2008 – 2009

Metro Poles in Chinatown

October 2008 – January 2009

A Collaboration with Jamaica Center for Arts and Learning and Bronx River Arts Center, MetroPoles is curated by Jose Ruiz, Heng Gil, and Bob Lee. Opened and closed in various community locations— At the Charles B. Wang Community Health Center from Oct 22 till Jan 10, 2009. At Chinatown Manpower Project from Oct 14 till Dec 5 th and at the Chatham Green Cooperative, Nov 1 to Dec 13. The sites are: Chinatown Manpower Project at 70 Mulberry St 3fl., and the Charles B. Wang Community Health Centre on Canal St. at 268 Canal St, and an outdoor site - the Chatham Green Cooperatives. Learn more: photo album, flyer.

Participating artists:

Teen Map Project

November 2008

AAAC Saturday Art School teacher Chi Lee managed and directed 17 teenagers between 18 and 21 years old from all over China at CMP to address the problem of making Chinatown a welcoming place for teens. They planned, researched, compiled agreements with shopkeepers as well as designed together a Map for Teens, locating twenty-two places welcoming teenagers in Chinatown. This was finalized and easily carried by folding into an origami shape. A collaboration between AAAC Saturday Art School & Chinatown Manpower Project (CMP).

Chinatown map created by students (front) Chinatown map created by students (back)

Clusterbomb! Zero Capital Exhibition

December 13 – January 15, 2009

Clusterbomb! is a creative response to physical and psychological displacement in the post 9-11 era of disillusionment and inertia. It is an interdisciplinary, intergenerational and transnational network of artists, writers, activists, cultural workers and youth. Participants are posing a collective challenge to why those who have are getting even more and those who don't have are getting even less, or nothing. A meeting at the closing of artists, stakeholders and interested parties included performances, new works, home cooked food, drinks and a discussion on the future Zero Capital international artists collaborations, events, and fundraising efforts. Artist Tomie Arai distributed signed, audience-selected Free Art chosen at the Opening. Learn more.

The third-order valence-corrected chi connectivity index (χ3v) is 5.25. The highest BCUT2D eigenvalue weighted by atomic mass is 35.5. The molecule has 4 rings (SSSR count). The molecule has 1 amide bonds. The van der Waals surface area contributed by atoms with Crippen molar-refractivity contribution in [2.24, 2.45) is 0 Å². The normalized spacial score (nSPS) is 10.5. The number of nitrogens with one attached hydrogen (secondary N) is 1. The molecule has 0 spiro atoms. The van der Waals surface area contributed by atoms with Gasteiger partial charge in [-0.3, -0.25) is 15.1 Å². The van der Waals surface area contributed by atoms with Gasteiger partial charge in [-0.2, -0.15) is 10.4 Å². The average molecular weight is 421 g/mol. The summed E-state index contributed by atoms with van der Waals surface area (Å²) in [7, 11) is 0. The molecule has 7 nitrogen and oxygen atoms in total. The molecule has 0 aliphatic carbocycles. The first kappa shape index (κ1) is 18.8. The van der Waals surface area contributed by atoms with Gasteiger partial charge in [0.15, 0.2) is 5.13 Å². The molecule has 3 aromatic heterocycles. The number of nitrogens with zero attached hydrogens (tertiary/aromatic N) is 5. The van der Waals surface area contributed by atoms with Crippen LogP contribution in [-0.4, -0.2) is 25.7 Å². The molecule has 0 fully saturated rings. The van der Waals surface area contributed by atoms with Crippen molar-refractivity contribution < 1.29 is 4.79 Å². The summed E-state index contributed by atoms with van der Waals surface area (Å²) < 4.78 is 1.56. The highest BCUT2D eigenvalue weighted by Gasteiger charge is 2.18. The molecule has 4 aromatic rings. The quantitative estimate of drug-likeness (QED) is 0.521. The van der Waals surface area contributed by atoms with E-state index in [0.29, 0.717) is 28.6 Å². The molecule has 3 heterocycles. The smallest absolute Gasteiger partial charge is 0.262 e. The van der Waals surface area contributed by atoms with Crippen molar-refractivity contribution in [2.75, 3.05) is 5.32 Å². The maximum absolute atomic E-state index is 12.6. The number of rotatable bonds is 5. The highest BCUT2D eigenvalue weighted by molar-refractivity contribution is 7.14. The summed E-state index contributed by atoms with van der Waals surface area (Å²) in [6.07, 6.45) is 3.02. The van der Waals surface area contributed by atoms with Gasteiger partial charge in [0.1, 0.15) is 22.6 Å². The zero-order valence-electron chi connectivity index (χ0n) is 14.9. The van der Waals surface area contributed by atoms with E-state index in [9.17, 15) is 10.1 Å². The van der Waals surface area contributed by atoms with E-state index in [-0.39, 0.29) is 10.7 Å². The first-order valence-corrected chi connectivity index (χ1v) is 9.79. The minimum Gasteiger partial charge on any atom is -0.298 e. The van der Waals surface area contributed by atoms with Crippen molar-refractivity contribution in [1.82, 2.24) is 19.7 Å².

Poster for the Zero Capital CLUSTERBOMB! Exhibition
Zero Capital artists:

An Exhibition of Tibetan Thangka Paintings

January 26 – March 27, 2009

A three hour talk by Lama Tenzin presented at the opening reception.

A Tibetan Thangka Painting of Medicine Buddha

Art & the Asian Hemisphere

April 29, 2009

A talk by Robert Lee at Central Connecticut State University for Professor Ki Hoon Kim on April 29, 2009. Based on book by Kishore Mahbubani entitled The New Asian Hemisphere: THe Irresistible Shift of Global Power to the East.

America’s Chinatown Voices 藝匯唐人街

May 9 – August 8, 2010

Columbus Park becomes the site of a special outdoor art throughout the Summer where artists & volunteers install, rotate and maintain about 80 painted panels on which community people, children, artists and other New Yorkers can express themselves in written Chinese or English and painted images. People who live in Chinatown, as well as people who enjoy and care about this corner of New York City, are given the opportunity to speak their mind or simply to express their joy. Learn more: photo album 1, 2, 3, NYC parks, artwork, artist profile 1, 2.

Three black on red panel paintings by Avani Patel and Natalie Pham
Participating artists:


July 3, 2009

Comments by Gregory Coates and Bob Lee. Learn more.

Participating artists:


July 8, 2009

Artist Talk by Kerry Ann Lee. Kerry Ann Lee is an artist, designer and educator based in Wellington, New Zealand. Her work, “Home Made: Picturing Chinese Settlement in New Zealand,” celebrates an alternative cultural history through cut-paper, paint, found text and images. She presents both personal and local experiences of the Chinese settlement in New Zealand, those that the Chinese face behind the takeout counter as well as the home customs housed behind the plastic ribbon curtain. Learn more.

artasiamerica launch!

July 28, 2009

AAAC announces the digital archive, artasiamerica.org, marking the start of this expanding resource for the history of Asian American contemporary art. It consists of historical images and documents focused on Asian American visual culture from 1945 to the present. The digital archive, selected from our physical archive of 1500 entries, is a professional collection of Asian/Asian American contemporary visual artists. The second phase will continue to cull the artists who were important in articulating the subject of Asian American Art and the issues of diversity in America.